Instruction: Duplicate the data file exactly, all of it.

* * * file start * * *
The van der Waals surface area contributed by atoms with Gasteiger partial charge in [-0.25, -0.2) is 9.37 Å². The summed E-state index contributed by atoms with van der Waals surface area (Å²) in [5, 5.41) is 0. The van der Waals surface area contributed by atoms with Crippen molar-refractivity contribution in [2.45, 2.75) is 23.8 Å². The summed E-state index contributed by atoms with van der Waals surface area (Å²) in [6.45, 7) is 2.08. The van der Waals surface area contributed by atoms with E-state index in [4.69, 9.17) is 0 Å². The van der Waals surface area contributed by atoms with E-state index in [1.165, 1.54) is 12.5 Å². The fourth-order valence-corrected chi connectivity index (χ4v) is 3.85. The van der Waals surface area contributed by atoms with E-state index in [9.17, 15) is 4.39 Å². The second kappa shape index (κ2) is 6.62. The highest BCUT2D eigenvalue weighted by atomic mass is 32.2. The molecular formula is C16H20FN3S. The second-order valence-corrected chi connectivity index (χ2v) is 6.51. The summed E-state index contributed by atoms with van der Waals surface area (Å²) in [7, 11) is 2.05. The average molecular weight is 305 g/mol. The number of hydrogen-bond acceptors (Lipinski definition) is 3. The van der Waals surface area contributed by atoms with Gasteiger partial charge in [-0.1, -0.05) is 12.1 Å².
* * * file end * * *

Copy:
The van der Waals surface area contributed by atoms with Gasteiger partial charge in [-0.25, -0.2) is 9.37 Å². The summed E-state index contributed by atoms with van der Waals surface area (Å²) in [5, 5.41) is 0. The van der Waals surface area contributed by atoms with Crippen molar-refractivity contribution in [2.45, 2.75) is 23.8 Å². The summed E-state index contributed by atoms with van der Waals surface area (Å²) in [6.45, 7) is 2.08. The van der Waals surface area contributed by atoms with E-state index in [4.69, 9.17) is 0 Å². The van der Waals surface area contributed by atoms with E-state index in [1.165, 1.54) is 12.5 Å². The fourth-order valence-corrected chi connectivity index (χ4v) is 3.85. The van der Waals surface area contributed by atoms with E-state index in [9.17, 15) is 4.39 Å². The second kappa shape index (κ2) is 6.62. The highest BCUT2D eigenvalue weighted by atomic mass is 32.2. The molecular formula is C16H20FN3S. The second-order valence-corrected chi connectivity index (χ2v) is 6.51. The summed E-state index contributed by atoms with van der Waals surface area (Å²) in [7, 11) is 2.05. The average molecular weight is 305 g/mol. The number of hydrogen-bond acceptors (Lipinski definition) is 3. The van der Waals surface area contributed by atoms with Gasteiger partial charge in [-0.1, -0.05) is 12.1 Å².